There were times that I wished that I did not know the things that I know about the banality of evil and injustice in the mist of my backyard and beyond. I questioned myself on whether I am actually impacting anything. Since I am a part of the society and its systems, am I automatically complicit of its destructive nature by virtue? Is there more that can be done? So many injustices to tackle, so many movements to connect with, so little time. Where do I start? Many thoughts like these raced to my mind more than once. Once one starts a journey to stand for the least of these, that person’s life will not be same. It will be a living tension to face the depths of injustice while remaining to be giving and open to receive love and grace. Between giving care to yourself and constantly find ways to put yourself out there to be in solidarity with the disempowered and tackling symptoms and root causes of injustice.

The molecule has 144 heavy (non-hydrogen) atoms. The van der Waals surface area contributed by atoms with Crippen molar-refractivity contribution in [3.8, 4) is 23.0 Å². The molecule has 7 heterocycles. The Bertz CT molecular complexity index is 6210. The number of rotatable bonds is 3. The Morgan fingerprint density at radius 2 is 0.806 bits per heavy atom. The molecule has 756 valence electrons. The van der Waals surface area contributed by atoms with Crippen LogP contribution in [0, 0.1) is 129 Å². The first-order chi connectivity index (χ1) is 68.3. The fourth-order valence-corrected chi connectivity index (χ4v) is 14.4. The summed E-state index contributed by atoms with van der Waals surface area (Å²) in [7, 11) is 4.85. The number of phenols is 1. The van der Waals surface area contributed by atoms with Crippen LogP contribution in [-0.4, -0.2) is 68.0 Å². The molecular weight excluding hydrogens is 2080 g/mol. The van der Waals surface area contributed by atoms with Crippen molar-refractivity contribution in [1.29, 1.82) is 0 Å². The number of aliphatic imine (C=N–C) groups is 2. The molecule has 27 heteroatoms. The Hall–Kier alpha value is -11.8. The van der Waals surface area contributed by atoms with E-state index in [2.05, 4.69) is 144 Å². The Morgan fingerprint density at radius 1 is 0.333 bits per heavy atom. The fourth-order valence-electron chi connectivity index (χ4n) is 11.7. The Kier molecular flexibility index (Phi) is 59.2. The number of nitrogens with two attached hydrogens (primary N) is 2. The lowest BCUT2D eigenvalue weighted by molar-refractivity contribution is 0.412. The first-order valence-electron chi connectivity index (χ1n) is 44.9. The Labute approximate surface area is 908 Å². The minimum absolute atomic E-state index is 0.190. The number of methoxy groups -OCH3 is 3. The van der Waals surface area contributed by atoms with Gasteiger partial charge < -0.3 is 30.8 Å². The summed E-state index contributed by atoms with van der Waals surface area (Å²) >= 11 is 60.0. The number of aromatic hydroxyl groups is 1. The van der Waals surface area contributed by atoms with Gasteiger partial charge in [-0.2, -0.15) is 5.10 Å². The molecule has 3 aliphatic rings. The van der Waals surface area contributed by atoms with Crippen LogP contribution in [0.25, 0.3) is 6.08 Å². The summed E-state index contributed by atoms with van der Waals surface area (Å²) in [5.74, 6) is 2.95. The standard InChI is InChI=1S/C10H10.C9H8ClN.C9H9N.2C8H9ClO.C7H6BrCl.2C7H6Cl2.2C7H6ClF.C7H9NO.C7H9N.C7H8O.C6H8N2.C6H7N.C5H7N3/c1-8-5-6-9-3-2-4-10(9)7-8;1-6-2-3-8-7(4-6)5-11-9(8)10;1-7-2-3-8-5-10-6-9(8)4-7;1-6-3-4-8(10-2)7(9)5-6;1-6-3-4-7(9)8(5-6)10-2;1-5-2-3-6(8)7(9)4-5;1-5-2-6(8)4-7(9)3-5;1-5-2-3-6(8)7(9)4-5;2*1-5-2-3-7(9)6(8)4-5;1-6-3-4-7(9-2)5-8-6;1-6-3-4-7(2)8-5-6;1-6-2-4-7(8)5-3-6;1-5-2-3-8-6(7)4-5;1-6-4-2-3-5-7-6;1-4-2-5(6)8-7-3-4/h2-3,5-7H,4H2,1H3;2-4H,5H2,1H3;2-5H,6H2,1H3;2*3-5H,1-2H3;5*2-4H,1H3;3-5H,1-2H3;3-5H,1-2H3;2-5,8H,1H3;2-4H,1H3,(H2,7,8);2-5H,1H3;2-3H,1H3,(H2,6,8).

I can say that it is through the grace of God that my heart is still the heart of flesh. The fear, the sense of powerlessness, the hurt, the guilt and disillusionment and the feeling that everything is futile can make you want to drop off the face of the planet and shut off everything. I often remind myself that I am dealing with principalities and powers and that everyone is my neighbor. Stepping away and dropping out is not option. If I just drop out, I know that I will be enabling the banality of evil, separating myself from being a part of the possibility of a transformed world. I have no faith in the imperialist structures and ideologies that made up the American political process. However, I am called to bring Shalom in this world and it means engaging with the political realities that my communities and other communities.